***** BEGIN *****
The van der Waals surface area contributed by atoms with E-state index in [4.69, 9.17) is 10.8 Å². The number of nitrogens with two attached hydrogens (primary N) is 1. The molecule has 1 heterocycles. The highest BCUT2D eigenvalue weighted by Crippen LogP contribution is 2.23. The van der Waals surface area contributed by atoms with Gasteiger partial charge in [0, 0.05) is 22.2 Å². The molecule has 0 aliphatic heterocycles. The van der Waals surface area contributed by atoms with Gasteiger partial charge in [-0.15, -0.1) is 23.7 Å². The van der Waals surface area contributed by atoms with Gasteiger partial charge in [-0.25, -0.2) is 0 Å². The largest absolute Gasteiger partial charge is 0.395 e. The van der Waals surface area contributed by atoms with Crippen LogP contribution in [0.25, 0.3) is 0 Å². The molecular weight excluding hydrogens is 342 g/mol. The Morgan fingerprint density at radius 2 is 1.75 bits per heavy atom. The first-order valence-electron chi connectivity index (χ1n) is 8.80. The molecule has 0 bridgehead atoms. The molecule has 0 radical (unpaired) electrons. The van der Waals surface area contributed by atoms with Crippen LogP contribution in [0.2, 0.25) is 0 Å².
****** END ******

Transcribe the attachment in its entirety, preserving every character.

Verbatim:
The van der Waals surface area contributed by atoms with E-state index in [4.69, 9.17) is 10.8 Å². The number of nitrogens with two attached hydrogens (primary N) is 1. The molecule has 1 heterocycles. The highest BCUT2D eigenvalue weighted by Crippen LogP contribution is 2.23. The van der Waals surface area contributed by atoms with Gasteiger partial charge in [0, 0.05) is 22.2 Å². The molecule has 0 aliphatic heterocycles. The van der Waals surface area contributed by atoms with Gasteiger partial charge in [-0.15, -0.1) is 23.7 Å². The van der Waals surface area contributed by atoms with Gasteiger partial charge in [-0.25, -0.2) is 0 Å². The largest absolute Gasteiger partial charge is 0.395 e. The van der Waals surface area contributed by atoms with Crippen LogP contribution in [0.25, 0.3) is 0 Å². The molecular weight excluding hydrogens is 342 g/mol. The Morgan fingerprint density at radius 2 is 1.75 bits per heavy atom. The first-order valence-electron chi connectivity index (χ1n) is 8.80. The molecule has 0 bridgehead atoms. The molecule has 0 radical (unpaired) electrons. The van der Waals surface area contributed by atoms with Crippen LogP contribution in [0.2, 0.25) is 0 Å².